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Lee v. C/O Clark


November 4, 2009


The opinion of the court was delivered by: Gilbert, District Judge


Plaintiff, an inmate currently confined at the Robinson Correctional Center, brings this action for deprivations of his constitutional rights pursuant to 42 U.S.C. § 1983. Plaintiff seeks damages foralleged violations of his right to due process of law. This case is now before the Court for a preliminary review of the complaint pursuant to 28 U.S.C. § 1915A, which provides:

(a) Screening.-- The court shall review, before docketing, if feasible or, in any event, as soon as practicable after docketing, a complaint in a civil action in which a prisoner seeks redress from a governmental entity or officer or employee of a governmental entity.

(b) Grounds for Dismissal.-- On review, the court shall identify cognizable claims or dismiss the complaint, or any portion of the complaint, if the complaint--

(1) is frivolous, malicious, or fails to state a claim on which relief may be granted; or

(2) seeks monetary relief from a defendant who is immune from such relief.

28 U.S.C. § 1915A.

An action or claim is frivolous if "it lacks an arguable basis either in law or in fact."

Neitzke v. Williams, 490 U.S. 319, 325 (1989). An action fails to state a claim upon which relief can be granted if it does not plead "enough facts to state a claim to relief that is plausible on its face." Bell Atlantic Corp. v. Twombly, 590 U.S. 544, 570 (2007). A complaint is plausible on its face "when the plaintiff pleads factual content that allows the court to draw the reasonable inference that the defendant is liable for the misconduct alleged." Ashcroft v. Iqbal, 129 S.Ct. 1937, 1949 (2009). Although the Court is obligated to accept factual allegations as true, some factual allegations may be so sketchy or implausible that they fail to provide sufficient notice of a plaintiff's claim. Brooks v. Ross, No. 08-4286, 2009 WL 2535731, at *5 (7th Cir. Aug. 20, 2009). Additionally, Courts "should not accept as adequate abstract recitations of the elements of a cause of action or conclusory legal statements." Id. At the same time, however, the factual allegations of a pro se complaint are to be liberally construed. Rodriguez v. Plymouth Ambulance Service, No. 06-4260, 2009 WL 2498580, at *2 (7th Cir. Aug. 18, 2009).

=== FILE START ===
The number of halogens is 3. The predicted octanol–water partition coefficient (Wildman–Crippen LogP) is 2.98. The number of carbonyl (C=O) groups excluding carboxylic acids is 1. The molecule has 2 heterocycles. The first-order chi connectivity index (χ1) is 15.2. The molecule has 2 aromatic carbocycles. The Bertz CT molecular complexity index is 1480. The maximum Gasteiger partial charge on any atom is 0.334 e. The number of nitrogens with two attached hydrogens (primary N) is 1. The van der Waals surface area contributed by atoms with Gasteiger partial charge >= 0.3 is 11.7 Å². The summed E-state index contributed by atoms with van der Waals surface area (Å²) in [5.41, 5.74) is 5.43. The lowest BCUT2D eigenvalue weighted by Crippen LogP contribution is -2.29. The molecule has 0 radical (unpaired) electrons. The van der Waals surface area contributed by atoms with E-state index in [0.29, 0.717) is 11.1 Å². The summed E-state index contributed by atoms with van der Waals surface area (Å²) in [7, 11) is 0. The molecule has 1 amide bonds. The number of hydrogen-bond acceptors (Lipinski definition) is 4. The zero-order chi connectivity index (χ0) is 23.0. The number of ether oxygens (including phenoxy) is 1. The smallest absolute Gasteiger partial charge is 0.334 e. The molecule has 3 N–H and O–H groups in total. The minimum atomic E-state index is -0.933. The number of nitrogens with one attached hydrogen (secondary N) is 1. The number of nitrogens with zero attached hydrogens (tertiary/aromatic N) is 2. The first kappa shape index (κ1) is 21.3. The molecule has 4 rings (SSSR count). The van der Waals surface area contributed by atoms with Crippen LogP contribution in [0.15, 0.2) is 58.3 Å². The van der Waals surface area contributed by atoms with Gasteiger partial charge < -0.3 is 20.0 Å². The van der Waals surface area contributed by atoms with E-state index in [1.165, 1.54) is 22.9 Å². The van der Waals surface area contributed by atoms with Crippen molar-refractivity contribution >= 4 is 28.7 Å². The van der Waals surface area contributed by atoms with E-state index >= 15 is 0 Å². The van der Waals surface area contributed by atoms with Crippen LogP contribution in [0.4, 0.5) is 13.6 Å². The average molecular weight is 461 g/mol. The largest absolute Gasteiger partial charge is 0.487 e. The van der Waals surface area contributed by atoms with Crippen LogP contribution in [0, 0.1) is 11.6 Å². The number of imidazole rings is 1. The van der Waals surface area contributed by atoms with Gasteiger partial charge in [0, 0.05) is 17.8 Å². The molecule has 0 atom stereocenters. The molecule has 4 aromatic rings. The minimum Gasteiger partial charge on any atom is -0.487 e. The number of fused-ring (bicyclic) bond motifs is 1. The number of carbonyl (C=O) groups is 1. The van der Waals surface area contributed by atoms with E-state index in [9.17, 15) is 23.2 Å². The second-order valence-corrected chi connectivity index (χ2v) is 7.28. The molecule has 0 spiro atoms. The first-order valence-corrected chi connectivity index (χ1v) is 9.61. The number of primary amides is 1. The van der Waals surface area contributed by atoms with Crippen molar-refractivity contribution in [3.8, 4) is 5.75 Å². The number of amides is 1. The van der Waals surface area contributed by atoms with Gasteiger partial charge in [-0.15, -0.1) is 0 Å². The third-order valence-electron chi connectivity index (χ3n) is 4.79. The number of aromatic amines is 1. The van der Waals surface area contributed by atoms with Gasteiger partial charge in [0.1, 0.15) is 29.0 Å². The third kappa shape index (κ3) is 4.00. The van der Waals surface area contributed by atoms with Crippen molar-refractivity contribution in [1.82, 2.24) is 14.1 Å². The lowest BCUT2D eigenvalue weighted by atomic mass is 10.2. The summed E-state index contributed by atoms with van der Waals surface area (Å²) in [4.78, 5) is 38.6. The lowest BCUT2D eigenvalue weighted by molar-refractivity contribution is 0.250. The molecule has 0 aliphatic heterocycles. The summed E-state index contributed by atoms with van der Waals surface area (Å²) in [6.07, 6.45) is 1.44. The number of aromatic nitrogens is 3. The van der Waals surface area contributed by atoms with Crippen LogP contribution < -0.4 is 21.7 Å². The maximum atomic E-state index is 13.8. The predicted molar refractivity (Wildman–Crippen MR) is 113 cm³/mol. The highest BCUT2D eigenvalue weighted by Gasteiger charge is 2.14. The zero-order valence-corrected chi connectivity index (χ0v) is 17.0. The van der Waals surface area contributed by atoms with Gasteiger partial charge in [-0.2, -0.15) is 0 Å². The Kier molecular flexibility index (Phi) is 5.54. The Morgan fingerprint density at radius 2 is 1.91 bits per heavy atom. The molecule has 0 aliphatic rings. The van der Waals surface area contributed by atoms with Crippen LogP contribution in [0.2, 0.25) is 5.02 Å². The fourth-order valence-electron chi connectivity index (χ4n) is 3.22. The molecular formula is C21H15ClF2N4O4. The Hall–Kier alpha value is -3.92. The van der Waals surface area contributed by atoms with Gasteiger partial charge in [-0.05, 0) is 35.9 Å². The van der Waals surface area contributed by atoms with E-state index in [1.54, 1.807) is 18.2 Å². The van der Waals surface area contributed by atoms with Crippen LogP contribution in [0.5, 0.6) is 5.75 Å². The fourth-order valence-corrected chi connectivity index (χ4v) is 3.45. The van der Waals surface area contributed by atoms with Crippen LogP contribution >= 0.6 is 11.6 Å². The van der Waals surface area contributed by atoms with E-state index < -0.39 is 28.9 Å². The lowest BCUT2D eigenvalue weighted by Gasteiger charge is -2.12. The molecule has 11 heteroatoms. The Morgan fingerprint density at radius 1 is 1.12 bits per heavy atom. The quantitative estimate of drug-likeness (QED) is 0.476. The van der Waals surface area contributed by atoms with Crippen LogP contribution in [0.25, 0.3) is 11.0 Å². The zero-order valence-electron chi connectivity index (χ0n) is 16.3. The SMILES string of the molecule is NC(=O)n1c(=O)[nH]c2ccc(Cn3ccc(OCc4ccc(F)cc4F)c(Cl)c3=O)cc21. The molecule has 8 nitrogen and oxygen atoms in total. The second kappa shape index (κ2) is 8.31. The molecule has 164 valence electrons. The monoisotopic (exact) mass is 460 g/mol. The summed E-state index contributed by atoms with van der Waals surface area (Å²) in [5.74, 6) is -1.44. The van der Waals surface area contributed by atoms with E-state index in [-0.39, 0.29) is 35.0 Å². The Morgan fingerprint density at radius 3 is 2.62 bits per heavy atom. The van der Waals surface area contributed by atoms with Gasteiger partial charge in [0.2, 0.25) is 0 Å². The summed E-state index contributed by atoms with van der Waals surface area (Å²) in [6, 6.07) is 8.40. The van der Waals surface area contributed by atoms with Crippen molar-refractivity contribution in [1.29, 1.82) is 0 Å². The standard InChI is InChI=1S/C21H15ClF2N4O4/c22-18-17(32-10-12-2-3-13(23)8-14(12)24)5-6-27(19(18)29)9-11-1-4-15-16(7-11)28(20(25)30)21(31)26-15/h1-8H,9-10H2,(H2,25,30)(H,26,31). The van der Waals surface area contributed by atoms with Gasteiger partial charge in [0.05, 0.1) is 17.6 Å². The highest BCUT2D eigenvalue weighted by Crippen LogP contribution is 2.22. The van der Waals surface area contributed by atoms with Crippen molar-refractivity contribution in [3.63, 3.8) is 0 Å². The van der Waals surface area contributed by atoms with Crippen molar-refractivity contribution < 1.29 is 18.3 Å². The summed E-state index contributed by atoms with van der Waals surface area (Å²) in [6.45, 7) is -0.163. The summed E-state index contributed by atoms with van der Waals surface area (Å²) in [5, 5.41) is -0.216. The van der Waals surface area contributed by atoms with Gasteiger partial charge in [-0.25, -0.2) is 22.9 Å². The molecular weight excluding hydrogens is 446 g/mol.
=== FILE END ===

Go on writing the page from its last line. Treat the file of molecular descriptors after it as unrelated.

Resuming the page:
Plaintiff had a verbal confrontation with an unnamed laundry porter over Plaintiff's laundry. Plaintiff alleges that the laundry porter reported to Defendant Clark that Plaintiff had "tried to snatch" the laundry porter into Plaintiff's cell. Based on the laundry porter's report -which Plaintiff claims is false - Defendant Clark placed Plaintiff in administrative segregation on "investigative status on allegations of possible assault." Three days later, Defendant Clark interviewed Plaintiff concerning the incident. Plaintiff informed Defendant Clark that "the laundry porter stated cussing me out and I fed into his arguing." After the interview, Defendant Clark issued Plaintiff a disciplinary ticket for "intimidation and threats." It appears that Defendant Clark based this charge - in part - on information he received from "confidential sources." Plaintiff, however, contends that the phrase "confidential sources" is simply a phrase the prison staff uses when they want to "discipline [an inmate] without justification or proper investigation." Plaintiff claims that the actions Defendant Clark violated his right to procedural due process of law.